Category Archives: Teaching: Woes and Wonder

Turkey: The Country and the Lunchmeat

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Istanbul

In three days, I’ll be traveling to Europe 🙂 Rome–>Athens–>Santorini–>Mykonos–>Istanbul–>Capadoccia! One of the things I’m most excited about is the Blue Mosque in Istanbul (the beautiful thing shown in the picture).

I’m not sure what I’m more nervous/anxious/thrilled about: this amazing summer trip or my new teaching job starting as soon as I get back. I am officially moving from 7th grade English to 9th grade English. I accepted a position at Hays High School, my alma mater! To top it off, I’ll be teaching alongside my mentor, my real-life Dumbledore, the guy who’s responsible for me writing and teaching (thanks a lot, I’ll be poor forever). My novel is actually dedicated to him! So hey teachers, feeling down? You never know, maybe a student will dedicate a book to you one day.

I’m really gonna miss my squirrely middle schoolers though. Not to mention my coworkers here in Del Valle that I’ve come to deeply love and respect.

Hence my clever title…lunchmeat, cafeteria….high school? Ok, so maybe the dots aren’t as easy to connect as I’d like to think, but whatever.

Why am I writing one blog to talk about two completely different topics? I’m lazy, y’all.

In fact, I’ve said all I wanted to say already.

Let me sum up (I just love making lists, to be honest):

1. Rome- I guess that coin I threw into the fountain a few years ago for “returning” worked. Now about that other coin…

2. Greece- Was anyone else obsessed with The Sisterhood of the Traveling Pants when they were younger? Yeah, I’ll be on the lookout for Kostas.

3. Turkey, the country- Please send good, safe vibes since it’s not exactly a prime time to travel there… Also: we’re going on a hot air balloon ride. Be jealous.

4. Turkey, the lunchmeat- Bring it on, freshmen.

 

Sidenote: it’ll be really nice to get away from all the book marketing exhaustion. THE WAITING ROOM is my baby and I love her…but she has been a real pain in the ass! Sorry to my WordPress/Twitter amigos- if I’m silent for a few weeks, it’s because I’m tanning on a Greek island. NBD.

Teacher Rant

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It’d be so damn cool if teachers got the respect they deserve. Or the pay. Or the acknowledgement.

I have this dream that I’ll see all those wishes of mine granted in my lifetime. I know that people who make touchdowns and music videos and movies will still be earning over triple the amount of income and recognition, but I have faith that one day after I’m gone, that will change too.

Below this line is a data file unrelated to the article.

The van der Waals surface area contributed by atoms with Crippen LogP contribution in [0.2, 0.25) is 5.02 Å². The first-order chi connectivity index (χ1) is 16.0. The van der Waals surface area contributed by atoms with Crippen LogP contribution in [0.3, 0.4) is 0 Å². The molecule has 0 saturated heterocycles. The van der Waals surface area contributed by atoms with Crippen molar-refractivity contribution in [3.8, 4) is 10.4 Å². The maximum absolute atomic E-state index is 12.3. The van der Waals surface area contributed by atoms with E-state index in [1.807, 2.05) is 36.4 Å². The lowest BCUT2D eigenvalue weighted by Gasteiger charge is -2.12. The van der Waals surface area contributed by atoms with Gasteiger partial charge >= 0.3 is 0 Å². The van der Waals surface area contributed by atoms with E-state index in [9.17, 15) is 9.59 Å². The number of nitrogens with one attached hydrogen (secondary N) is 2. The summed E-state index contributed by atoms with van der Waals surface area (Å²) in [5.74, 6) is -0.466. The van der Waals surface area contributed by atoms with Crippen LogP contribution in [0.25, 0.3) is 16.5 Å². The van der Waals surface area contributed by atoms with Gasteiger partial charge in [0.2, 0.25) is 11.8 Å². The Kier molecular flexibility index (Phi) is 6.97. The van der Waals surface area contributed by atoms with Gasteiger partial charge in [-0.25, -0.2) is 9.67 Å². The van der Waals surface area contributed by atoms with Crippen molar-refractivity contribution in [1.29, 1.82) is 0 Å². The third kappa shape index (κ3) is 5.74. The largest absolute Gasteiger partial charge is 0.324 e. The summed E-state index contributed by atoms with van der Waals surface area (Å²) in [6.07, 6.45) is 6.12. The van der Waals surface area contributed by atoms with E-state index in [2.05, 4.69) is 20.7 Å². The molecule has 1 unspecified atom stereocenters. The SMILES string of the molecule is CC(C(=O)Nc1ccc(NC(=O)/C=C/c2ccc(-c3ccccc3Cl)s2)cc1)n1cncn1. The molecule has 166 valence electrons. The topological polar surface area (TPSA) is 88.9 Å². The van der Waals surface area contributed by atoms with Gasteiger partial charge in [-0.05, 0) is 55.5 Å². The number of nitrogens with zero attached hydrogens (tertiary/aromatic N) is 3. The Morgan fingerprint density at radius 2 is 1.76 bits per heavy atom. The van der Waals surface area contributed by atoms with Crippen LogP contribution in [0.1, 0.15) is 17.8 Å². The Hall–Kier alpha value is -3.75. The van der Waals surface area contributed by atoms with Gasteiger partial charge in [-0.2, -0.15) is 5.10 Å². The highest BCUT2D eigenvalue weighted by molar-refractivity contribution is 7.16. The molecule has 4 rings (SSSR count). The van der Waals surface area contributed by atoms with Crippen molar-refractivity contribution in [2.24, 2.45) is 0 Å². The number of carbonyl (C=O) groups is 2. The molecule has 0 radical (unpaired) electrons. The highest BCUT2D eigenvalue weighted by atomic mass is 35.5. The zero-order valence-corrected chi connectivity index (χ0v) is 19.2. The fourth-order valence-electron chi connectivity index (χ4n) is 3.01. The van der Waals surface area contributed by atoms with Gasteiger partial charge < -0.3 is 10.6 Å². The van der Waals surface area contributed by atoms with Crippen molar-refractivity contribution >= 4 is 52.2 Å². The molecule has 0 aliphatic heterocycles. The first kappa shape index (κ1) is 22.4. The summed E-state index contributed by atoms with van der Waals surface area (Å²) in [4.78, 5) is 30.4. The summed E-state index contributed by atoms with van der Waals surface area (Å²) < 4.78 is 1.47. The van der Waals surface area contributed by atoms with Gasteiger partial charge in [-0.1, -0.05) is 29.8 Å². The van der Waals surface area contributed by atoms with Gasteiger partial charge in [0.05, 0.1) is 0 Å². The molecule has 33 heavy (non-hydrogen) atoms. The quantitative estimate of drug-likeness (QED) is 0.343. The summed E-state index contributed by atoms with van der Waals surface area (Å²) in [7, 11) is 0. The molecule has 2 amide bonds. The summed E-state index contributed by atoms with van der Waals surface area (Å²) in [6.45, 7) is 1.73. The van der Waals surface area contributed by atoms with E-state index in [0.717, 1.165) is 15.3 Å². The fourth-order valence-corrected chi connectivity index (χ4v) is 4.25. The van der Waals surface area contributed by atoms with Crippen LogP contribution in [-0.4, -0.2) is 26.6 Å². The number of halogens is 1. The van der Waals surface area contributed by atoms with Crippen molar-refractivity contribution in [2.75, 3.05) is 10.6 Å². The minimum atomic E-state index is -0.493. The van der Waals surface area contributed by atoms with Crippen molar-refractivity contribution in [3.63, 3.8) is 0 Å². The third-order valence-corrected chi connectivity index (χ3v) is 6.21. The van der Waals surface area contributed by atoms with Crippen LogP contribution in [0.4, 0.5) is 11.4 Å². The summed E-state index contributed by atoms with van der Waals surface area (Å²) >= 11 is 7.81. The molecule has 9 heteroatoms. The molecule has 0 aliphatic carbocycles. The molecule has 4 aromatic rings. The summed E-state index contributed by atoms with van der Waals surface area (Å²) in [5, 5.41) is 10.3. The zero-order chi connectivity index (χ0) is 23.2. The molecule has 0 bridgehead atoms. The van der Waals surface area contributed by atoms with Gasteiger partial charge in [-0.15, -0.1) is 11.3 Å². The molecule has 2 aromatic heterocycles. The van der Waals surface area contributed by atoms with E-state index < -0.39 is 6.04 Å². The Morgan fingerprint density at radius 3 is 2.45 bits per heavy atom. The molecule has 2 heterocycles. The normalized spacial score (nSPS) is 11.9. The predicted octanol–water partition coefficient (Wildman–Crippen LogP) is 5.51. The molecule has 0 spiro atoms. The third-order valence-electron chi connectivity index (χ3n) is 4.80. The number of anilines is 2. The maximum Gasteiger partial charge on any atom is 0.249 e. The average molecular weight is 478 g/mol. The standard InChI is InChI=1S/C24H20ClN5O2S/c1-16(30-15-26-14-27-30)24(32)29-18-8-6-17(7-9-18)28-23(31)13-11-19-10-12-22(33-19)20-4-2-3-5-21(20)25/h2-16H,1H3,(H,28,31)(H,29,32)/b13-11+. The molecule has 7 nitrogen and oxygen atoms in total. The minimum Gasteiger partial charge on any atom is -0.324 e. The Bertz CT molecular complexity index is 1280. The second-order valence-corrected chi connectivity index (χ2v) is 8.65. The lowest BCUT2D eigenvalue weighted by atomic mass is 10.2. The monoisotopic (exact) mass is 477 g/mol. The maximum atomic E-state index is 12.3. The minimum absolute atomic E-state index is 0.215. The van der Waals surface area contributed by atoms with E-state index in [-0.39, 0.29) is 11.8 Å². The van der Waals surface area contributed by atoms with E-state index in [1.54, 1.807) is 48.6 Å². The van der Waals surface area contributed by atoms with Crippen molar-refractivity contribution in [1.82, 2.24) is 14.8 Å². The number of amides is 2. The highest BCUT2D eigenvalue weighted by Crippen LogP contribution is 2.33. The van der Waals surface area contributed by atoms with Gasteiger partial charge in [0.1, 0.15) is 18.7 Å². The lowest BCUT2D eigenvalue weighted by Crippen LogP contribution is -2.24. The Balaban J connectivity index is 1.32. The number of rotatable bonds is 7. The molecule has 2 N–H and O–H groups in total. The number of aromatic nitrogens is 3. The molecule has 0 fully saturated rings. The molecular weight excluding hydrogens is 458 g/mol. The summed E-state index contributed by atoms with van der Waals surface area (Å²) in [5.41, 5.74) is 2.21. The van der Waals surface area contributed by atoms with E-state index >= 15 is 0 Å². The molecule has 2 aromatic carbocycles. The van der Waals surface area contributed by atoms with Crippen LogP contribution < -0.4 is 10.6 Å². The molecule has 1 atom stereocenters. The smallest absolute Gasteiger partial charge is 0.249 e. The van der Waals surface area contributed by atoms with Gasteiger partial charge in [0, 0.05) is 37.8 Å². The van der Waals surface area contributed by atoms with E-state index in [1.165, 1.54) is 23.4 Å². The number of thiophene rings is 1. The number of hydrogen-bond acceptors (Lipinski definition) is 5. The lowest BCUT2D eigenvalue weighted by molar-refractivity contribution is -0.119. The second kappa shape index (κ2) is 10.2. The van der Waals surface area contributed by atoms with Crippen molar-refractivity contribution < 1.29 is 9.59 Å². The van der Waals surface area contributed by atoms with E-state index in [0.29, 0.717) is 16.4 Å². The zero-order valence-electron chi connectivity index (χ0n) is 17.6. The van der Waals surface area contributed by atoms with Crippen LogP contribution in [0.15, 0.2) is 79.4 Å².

I’ve tried to pinpoint in my three short years of teaching, what exactly it is that makes our job seem so easy and worthless. Most likely, it is the fact that we get summers “off”. I guess most people don’t realize that we are never really “off”…we are constantly planning, collecting, brainstorming- bettering our teaching and our classroom. Our kids follow us everywhere like nagging/loving little hairs flying across our face at all times. They are our motivation. And let me tell you, we are forced to be the most passionate and motivated profession out there- because we’re in the business of “failure is not an option” and “no child left behind” and “give me only your best”.

We are warriors of Potential and Effort and Rigor and Pride. We are champions of Respect and gladiators of Equality. We are artists because we “mold the minds of tomorrow”. We are absolutely, bona-fide crazy- but in a “you WILL find a book that you will enjoy” kind of way. Glorified babysitters? Sure, if a glorified babysitter can stomp the flames of bullying and teach a kid what onomatopoeia means all in half an hour.

I realize we don’t carry briefcases (if we did, they’d be filled with stickers and pencils- you’d be surprised how much a kid will write for a sticker/pencil prize). We don’t wear suits. We spend our entire day with mini adults. But if we had business cards, every millimeter would be filled with tiny text, listing our hundreds of roles and responsibilities. Or they’d just say Professional Badass.

If you think juggling 100 middle schoolers, all with their individual needs, is easy, I welcome you to come trade shoes for a while. Please don’t forget to modify for the language learners and special education kids, scaffold for the different levels, add in each type of learning style, give the kids choice but structured choice, stay on top of behavior management, make sure you utilize technology, keep cultural significance in mind, let them have individual, partner, and group time, and of course, they should be engaged, participating, and having FUN!